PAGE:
Spinal infections increased since 1990’s due to aging populations, chronic debilitating diseases and higher number of immunocompromised hosts. Management of spinal infections is still challenging because symptoms are often non-specific which leads to delayed diagnosis. However local pain in the neck and back are the main common symptoms taking place in more than 90% patients. Only few of the patients experience fever and motion of the spine is limited due to localized pain and muscle spasm. One of the useful tools used for early diagnosis of spinal infection is the magnetic resonance imaging. And it is able to yield positive finding just after 3-5 days from the onset of disease


Laboratory Test and Imaging

Almost 90% of patients with spinal infection demonstrate an elevated erythrocyte sedimentation rate. It also showed local pain worsening, sepsis, fever, neurologic symptoms and new local pain following recent episode of sepsis. For the pathogens identified in cultured must have appropriate antibiotics for careful consideration of antimicrobial susceptibility and spinal tissue penetration. In radiographic finding almost 74% of patients shows narrowing of the disc space. By the time of 3-6 weeks from the onset of disease reveals destructive changes such as lytic lesions of endplate. In patients with Mtuberculosis infection shows bone destruction with bone atrophy.


Some indications for surgical treatment include neurologic deficit, spinal instability, progressive deformity, persistent infection and unbearable pain. However the gold standard in surgical treatment in most patients is an anterior radical debridement followed by bone grafting. On the other hand patients suspected to have spinal infection due to bacteria, identification of the causative agent is very important. Cultured must me initiated from blood and from locus of infection before administering antibiotic. The rate of pathogen obtained from the disc body varies from 41%-90% which is usually collected using biopsy.


Indeed, the posterior to anterior debridement and strut bone grafting are recently popular in spinal infection surgery. In which this method provides faster and more complete fusion and better bone correction. However in some cases recurrent infection occurs after spinal instrumentation.


Sources: Prepared by Joan Tura from  Journal of Orthopaedic Science

Volume 23, Issue 1, January 2018, Pages 8-13

Daptomycin Treatment in Gram-positive Vascular Graft Infections

Daptomycin is a lipopeptide antibiotic used as treatment for systemic infections caused by gram-positive organisms. Its compound occurs naturally from soil. And its unique mechanism of action makes it useful in treating infections caused by multiple drug resistance bacteria. Daptomycin mode of action disrupts bacterial cell membrane and inserted into where it then aggregates. The aggregation alters the curvature of the membrane which then creates leaks of ions resulting to the bacterial cell death. However, data on the clinical outcomes with vascular graft infection patients treated with Daptomycin are limited. This study is the pioneer describing Daptomycin used in the treatment of vascular graft infections caused by gram-positive organisms.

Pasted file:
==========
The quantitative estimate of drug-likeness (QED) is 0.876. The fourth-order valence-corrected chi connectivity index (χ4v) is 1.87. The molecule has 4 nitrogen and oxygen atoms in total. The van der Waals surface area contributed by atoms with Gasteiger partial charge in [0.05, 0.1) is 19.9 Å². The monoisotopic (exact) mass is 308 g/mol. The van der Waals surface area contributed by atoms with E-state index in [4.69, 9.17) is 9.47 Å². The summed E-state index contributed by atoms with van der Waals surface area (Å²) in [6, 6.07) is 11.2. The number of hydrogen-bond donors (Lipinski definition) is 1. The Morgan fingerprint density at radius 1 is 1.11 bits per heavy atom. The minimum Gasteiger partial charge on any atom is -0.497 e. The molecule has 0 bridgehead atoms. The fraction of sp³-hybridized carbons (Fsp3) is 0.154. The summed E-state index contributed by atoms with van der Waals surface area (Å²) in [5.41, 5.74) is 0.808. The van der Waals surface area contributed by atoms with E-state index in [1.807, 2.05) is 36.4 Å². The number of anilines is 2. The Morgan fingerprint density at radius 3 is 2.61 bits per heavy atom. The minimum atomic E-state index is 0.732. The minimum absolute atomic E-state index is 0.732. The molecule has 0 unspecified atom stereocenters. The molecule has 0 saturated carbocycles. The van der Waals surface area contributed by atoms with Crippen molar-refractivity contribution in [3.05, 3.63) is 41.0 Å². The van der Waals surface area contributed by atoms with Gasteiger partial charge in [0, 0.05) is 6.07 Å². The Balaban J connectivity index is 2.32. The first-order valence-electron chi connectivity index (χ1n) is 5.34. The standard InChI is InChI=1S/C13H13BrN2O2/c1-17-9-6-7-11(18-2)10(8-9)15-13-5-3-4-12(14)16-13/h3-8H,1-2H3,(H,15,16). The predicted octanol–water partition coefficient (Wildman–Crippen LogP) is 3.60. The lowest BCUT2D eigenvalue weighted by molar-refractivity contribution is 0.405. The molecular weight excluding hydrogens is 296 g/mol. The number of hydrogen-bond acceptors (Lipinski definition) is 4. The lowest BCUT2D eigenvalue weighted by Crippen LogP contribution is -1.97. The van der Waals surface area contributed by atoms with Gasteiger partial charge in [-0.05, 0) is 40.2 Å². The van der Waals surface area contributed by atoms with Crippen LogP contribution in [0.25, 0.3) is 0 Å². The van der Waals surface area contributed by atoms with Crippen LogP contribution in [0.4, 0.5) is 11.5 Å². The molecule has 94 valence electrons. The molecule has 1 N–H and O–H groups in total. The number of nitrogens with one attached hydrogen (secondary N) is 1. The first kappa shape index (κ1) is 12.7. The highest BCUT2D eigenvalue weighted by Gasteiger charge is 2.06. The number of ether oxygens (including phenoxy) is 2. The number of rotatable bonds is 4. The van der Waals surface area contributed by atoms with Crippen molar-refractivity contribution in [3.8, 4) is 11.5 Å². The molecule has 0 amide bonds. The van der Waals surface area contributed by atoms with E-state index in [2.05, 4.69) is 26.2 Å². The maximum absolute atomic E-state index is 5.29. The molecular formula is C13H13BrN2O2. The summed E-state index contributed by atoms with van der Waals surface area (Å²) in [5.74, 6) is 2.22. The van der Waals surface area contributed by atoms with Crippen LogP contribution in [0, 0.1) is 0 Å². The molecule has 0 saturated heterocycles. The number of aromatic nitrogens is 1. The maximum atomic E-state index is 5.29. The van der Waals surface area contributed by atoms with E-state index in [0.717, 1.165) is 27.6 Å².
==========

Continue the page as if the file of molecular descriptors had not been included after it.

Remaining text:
Daptomycin on Vascular Graft Infections

It isa retrospective cohort study of patients diagnosed with VGI receiving Daptomycin during the period January 2010 to December 2012. A total of 1066 patients underwent surgery at tertiary level hospital and among of 72 developed surgical site infections. And 25 have vascular graft infection which then treated with Daptomycin. These patients had previously existing episode of acute renal failure with glycopeptides allergy. The average dose of Daptomycin is 6.1 mg/kg/day. Even though, the current guidelines of the Infectious Disease Society of America recommended 8-10mg/kg/day for complicated bacteremia and endocarditis.


Daptomycin is also associated with rifampicin into the biofilm created by gram-negative microorganisms. But all patients given with rifampicin in addition to Daptomycin showed remission of infection. Yet those who did not receive rifampicin only Daptomycin showed only 50% remission of infection. All the patients in this study did not develop muscle toxicity due to the administration of Daptomycin. Since muscle toxicity is mostly reported to be linked with Daptomycin. As well as other side effects such as pneumonia and eosinophilic were not observed.


However, it appears that treatment of VGI with Daptomycin alone has similar effects with other antibiotics but with fewer side effects. Indeed, the use of Daptomycin as an antibiotic treatment for VGI caused by gram-positive bacteria is effective and well tolerated. It may be also serves as an alternative treatment for vascular graft infections particularly in patients with peripheral arterial disease whom renal insufficiency is common.


Sources: Prepared by Joan Tura from International Journal of Infectious Diseases

Volume 68, March 2018, Pages 69-73